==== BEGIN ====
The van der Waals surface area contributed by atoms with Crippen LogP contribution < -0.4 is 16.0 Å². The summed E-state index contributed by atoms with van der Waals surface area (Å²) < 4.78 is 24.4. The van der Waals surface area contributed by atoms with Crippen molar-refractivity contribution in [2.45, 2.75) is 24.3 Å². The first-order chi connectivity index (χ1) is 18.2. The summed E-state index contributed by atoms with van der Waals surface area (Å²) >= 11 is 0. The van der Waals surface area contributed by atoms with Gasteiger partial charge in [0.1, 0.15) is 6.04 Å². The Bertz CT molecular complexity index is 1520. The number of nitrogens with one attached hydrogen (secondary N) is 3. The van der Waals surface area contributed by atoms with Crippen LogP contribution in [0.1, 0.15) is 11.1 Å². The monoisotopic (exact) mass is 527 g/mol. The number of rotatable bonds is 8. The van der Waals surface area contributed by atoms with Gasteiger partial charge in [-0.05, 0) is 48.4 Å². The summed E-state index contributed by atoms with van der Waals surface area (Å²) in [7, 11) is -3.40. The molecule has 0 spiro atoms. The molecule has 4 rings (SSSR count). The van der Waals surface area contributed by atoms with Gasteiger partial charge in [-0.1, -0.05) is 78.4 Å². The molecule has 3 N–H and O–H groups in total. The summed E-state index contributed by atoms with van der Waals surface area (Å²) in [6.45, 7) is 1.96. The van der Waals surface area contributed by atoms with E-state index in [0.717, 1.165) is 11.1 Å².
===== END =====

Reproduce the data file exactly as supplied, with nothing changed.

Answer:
The van der Waals surface area contributed by atoms with Crippen LogP contribution < -0.4 is 16.0 Å². The summed E-state index contributed by atoms with van der Waals surface area (Å²) < 4.78 is 24.4. The van der Waals surface area contributed by atoms with Crippen molar-refractivity contribution in [2.45, 2.75) is 24.3 Å². The first-order chi connectivity index (χ1) is 18.2. The summed E-state index contributed by atoms with van der Waals surface area (Å²) >= 11 is 0. The van der Waals surface area contributed by atoms with Gasteiger partial charge in [0.1, 0.15) is 6.04 Å². The Bertz CT molecular complexity index is 1520. The number of nitrogens with one attached hydrogen (secondary N) is 3. The van der Waals surface area contributed by atoms with Crippen LogP contribution in [0.1, 0.15) is 11.1 Å². The monoisotopic (exact) mass is 527 g/mol. The number of rotatable bonds is 8. The van der Waals surface area contributed by atoms with Gasteiger partial charge in [-0.05, 0) is 48.4 Å². The summed E-state index contributed by atoms with van der Waals surface area (Å²) in [7, 11) is -3.40. The molecule has 0 spiro atoms. The molecule has 4 rings (SSSR count). The van der Waals surface area contributed by atoms with Gasteiger partial charge in [-0.1, -0.05) is 78.4 Å². The molecule has 3 N–H and O–H groups in total. The summed E-state index contributed by atoms with van der Waals surface area (Å²) in [6.45, 7) is 1.96. The van der Waals surface area contributed by atoms with E-state index in [0.717, 1.165) is 11.1 Å².